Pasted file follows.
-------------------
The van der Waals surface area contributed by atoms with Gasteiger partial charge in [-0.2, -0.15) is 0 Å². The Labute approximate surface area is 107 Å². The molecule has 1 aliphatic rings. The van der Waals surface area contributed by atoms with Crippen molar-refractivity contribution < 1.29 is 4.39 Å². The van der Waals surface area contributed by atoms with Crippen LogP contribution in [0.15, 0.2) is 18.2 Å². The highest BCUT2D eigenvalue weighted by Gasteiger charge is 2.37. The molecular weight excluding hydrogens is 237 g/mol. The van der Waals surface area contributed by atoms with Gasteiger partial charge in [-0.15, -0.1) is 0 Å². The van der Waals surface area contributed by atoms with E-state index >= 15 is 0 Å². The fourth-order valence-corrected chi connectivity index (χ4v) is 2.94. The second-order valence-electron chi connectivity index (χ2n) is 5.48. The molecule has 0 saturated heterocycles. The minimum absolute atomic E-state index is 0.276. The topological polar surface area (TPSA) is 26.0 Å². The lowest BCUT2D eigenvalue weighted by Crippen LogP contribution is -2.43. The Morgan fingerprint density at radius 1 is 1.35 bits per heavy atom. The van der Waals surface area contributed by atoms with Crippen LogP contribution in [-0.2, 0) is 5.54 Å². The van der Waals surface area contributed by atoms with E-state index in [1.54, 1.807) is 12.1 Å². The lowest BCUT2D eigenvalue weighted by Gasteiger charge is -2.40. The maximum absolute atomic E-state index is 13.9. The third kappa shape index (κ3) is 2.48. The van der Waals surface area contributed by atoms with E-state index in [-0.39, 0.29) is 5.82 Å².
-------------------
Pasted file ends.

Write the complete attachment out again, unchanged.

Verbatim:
The van der Waals surface area contributed by atoms with Gasteiger partial charge in [-0.2, -0.15) is 0 Å². The Labute approximate surface area is 107 Å². The molecule has 1 aliphatic rings. The van der Waals surface area contributed by atoms with Crippen molar-refractivity contribution < 1.29 is 4.39 Å². The van der Waals surface area contributed by atoms with Crippen LogP contribution in [0.15, 0.2) is 18.2 Å². The highest BCUT2D eigenvalue weighted by Gasteiger charge is 2.37. The molecular weight excluding hydrogens is 237 g/mol. The van der Waals surface area contributed by atoms with Gasteiger partial charge in [-0.15, -0.1) is 0 Å². The van der Waals surface area contributed by atoms with E-state index >= 15 is 0 Å². The fourth-order valence-corrected chi connectivity index (χ4v) is 2.94. The second-order valence-electron chi connectivity index (χ2n) is 5.48. The molecule has 0 saturated heterocycles. The minimum absolute atomic E-state index is 0.276. The topological polar surface area (TPSA) is 26.0 Å². The lowest BCUT2D eigenvalue weighted by Crippen LogP contribution is -2.43. The Morgan fingerprint density at radius 1 is 1.35 bits per heavy atom. The van der Waals surface area contributed by atoms with Crippen LogP contribution in [-0.2, 0) is 5.54 Å². The van der Waals surface area contributed by atoms with E-state index in [1.54, 1.807) is 12.1 Å². The lowest BCUT2D eigenvalue weighted by Gasteiger charge is -2.40. The maximum absolute atomic E-state index is 13.9. The third kappa shape index (κ3) is 2.48. The van der Waals surface area contributed by atoms with E-state index in [-0.39, 0.29) is 5.82 Å².